Washington’s Biggest Blunder?

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In your opinion, what was George Washington’s biggest blunder of the war? Its impact, if any?

 

Washington’s whole approach to the defense of New York was one of history’s great debacles: lack of imagination about the British landing, failure to supervise subordinates in preparing the Brooklyn defenses, boxing himself into Brooklyn Heights with no way to escape (until fog and John Glover interceded), the loss of Fort Washington, the obsession with engaging the British using European tactics… the list goes on.

-Don Glickstein

 

Washington seemed haunted by a failure to protect the flanks. In New York and again at Brandywine his inattention to the vulnerable sides of his army brought them close to disaster.

-Wayne Lynch

 

A book about Washington’s blunders would be large, but his most baffling mistake occurred in September and October 1776. Although fully aware that he was soon to be trapped in Harlem Heights by a superior British army and utterly dominant Royal Navy, Washington made no attempt to escape his snare. His letters at the time indicate an awareness of his dilemma. They also suggest that in addition to his customary indecisiveness, Washington was not just thoroughly exhausted, but in the throes of a black depression. These assorted factors likely explain his potentially fatal torpor. He and the American cause were saved from the looming disaster by the arrival of General Charles Lee, whose advice Washington still respected. Lee took one look and urged Washington to get the army out of the trap. Washington listened, and escaped.

-John E. Ferling

 

I would be divided between his defense of New York and his trust in General Charles Lee but in both instances I speak from historical hindsight and I do not thing the results could have been changed.

-Robert Scott Davis

 

I believe Washington’s biggest blunder was to allow his army to be trapped on Long Island/Brooklyn by Howe’s army during and after the August 1776 Battle of Long Island (or Brooklyn). He did not yet realize that the key to victory for the patriot cause was the survival of his army and that losing an important city (such as New York) to the British mattered little. Fortunately for the patriot cause, this blunder did not have a catastrophic impact, although it nearly did. Had Howe aggressively followed up his crushing victory immediately, Washington’s army (pinned against Brooklyn Heights) would likely have been destroyed. Howe, with Bunker Hill still fresh in his mind, hesitated, allowing Washington to execute a masterly retreat across the East River to Manhattan. This near disaster was followed in November 1776 by Washington’s failure to overrule Nathanael Greene’s desire to hold onto Fort Washington, then the last patriot stronghold on Manhattan Island. The fort fell easily and about 2,800 soldiers were taken captive, with many of them (probably a majority) dying in fetid British prisons.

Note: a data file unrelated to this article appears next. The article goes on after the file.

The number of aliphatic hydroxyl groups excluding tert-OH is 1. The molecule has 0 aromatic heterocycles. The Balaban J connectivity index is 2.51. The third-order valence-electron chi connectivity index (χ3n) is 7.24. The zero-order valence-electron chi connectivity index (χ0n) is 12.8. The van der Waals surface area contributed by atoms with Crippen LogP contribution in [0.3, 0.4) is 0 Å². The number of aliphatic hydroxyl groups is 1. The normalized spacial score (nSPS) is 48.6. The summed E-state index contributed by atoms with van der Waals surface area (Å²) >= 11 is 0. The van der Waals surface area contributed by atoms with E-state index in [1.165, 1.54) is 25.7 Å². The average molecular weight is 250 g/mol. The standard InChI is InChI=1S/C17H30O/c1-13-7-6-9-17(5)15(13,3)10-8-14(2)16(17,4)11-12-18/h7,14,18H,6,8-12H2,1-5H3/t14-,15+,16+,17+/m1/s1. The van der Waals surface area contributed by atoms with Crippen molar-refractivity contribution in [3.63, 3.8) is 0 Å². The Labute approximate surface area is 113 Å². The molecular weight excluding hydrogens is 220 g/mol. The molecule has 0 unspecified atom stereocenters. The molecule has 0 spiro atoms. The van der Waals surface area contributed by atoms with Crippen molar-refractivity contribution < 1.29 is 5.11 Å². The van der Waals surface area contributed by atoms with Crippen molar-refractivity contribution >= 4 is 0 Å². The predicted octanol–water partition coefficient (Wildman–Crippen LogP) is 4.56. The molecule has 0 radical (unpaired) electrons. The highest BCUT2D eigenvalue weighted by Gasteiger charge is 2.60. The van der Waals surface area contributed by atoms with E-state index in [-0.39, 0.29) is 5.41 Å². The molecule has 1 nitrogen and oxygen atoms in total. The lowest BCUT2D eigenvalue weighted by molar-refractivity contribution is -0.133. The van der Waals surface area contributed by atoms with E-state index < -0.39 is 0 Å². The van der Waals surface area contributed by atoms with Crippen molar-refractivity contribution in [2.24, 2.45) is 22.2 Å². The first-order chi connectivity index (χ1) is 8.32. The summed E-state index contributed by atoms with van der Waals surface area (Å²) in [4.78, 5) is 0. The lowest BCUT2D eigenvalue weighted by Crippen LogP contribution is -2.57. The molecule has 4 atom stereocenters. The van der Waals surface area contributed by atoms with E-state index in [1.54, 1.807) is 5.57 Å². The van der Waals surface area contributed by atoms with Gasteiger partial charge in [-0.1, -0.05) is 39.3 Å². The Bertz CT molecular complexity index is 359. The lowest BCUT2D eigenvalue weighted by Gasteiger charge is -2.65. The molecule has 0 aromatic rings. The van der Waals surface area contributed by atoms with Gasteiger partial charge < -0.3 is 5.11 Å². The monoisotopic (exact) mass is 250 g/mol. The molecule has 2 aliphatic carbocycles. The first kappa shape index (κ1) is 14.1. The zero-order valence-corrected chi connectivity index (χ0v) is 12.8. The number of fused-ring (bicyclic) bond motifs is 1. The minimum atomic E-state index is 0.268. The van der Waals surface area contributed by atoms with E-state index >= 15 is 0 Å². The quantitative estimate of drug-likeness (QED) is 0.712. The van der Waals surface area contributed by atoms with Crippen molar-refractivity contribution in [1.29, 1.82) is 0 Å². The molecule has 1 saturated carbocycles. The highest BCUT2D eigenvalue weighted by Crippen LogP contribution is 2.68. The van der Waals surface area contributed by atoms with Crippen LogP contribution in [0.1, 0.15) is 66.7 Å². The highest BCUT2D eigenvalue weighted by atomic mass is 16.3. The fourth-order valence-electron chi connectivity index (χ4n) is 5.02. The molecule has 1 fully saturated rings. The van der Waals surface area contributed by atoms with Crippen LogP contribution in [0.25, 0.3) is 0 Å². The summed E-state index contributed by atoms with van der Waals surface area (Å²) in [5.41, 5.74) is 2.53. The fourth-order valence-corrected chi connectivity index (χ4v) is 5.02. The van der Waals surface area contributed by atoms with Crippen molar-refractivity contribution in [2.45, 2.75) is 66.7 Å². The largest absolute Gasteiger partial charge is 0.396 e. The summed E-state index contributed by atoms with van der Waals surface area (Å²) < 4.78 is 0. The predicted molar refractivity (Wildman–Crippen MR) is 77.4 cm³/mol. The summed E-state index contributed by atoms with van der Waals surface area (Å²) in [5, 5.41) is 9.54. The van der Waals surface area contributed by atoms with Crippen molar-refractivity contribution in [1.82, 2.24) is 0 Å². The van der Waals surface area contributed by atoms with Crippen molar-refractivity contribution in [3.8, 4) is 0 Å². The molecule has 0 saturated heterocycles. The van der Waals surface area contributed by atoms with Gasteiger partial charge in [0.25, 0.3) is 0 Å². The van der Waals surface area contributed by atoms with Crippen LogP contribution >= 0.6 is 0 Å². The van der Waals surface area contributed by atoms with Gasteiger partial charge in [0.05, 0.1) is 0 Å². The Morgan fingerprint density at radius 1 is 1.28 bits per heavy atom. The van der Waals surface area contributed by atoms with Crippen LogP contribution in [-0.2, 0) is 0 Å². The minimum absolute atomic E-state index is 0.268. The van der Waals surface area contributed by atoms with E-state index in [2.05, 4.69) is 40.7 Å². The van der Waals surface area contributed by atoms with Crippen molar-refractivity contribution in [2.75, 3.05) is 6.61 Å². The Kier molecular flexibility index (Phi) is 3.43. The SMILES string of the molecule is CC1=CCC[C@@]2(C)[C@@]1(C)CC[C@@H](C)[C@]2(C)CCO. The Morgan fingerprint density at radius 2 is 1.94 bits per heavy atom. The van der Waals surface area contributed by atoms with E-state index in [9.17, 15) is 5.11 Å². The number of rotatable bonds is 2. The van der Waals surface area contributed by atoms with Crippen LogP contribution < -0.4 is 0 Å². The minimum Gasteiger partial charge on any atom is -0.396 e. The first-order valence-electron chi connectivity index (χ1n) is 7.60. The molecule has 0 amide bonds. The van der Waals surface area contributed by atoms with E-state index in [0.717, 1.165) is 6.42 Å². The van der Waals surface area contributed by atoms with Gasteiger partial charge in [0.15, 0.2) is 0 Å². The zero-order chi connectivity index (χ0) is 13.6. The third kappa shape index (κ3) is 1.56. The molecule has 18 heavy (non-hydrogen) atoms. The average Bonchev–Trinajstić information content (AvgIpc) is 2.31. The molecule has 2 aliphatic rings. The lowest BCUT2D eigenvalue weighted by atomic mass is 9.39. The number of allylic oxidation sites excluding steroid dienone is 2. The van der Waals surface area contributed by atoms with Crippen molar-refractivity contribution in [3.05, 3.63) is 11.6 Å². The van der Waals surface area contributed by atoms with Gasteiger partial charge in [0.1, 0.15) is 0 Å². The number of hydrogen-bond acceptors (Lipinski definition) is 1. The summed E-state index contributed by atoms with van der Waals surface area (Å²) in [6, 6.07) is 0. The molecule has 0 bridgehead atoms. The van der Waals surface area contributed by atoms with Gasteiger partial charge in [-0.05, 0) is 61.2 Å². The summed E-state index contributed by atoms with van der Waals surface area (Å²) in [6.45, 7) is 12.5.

-Christian M. McBurney

 

Allowing the attack on the Chew House, in the middle of the battle of Germantown. He should have bypassed it and mopped it up later. It was a distraction that sucked momentum out of the American assault at a crucial time. Fortunately, he adhered to his basic strategy of not fighting to the finish, and he ordered a retreat in time to save the bulk of his army.

-Thomas Fleming

 

Going out on a limb here: In general, GW made few mistakes/blunders. If anything, he may have been too cautious at times, but his coolness compares favorably with Robert E Lee’s impetuosity. Still, I think that his agreeing to place Charles Lee in charge of the “aggressive probing force” before the battle of Monmouth. As I describe in my forthcoming book on Greene, the original scenario was to be a meeting engagement of sorts, in which a part of the American army would catch Clinton’s force as it withdrew through NJ, and then hold it while the rest of the American army came up to (hopefully) deliver the coup de grace that would end the war. The force was originally assigned to Lafayette, a young French officer whose dedication was unquestioned and whose aggression in battle had already manifested itself. But along the way, the force was augmented, and Charles Lee “pulled rank” and insisted on leading the force himself. GW’s blunder, in my view, was to acquiesce in this change of command. The result was that Lee (who had already demonstrated what Abraham Lincoln would call “the slows”) approached Clinton with alacrity, but then seems to have lost his nerve and called for a hasty retreat. The result was a narrowly averted disaster. Monmouth resulted in a drawn battle that (in my view) could have been a victory if someone other than Lee (Greene, for instance, whom Lafayette would have been glad to bow to) had been in charge of the “catch and hold” force. Had this battle bloodied Clinton worse than it did, it might have shortened the war, or at least put the British more on the defensive.

-Curtis F. Morgan, Jr.

 

The loss of Ft. Washington in November 1776, the only remaining Patriot forces on the island of Manhattan was George Washington’s biggest Revolutionary War blunder. Washington had a chance to order the fort abandoned and withdraw its 2900 defenders and save valuable arms and supplies. It was the first American fort to surrender in the Revolutionary war and the second largest surrender after the siege of Charleston.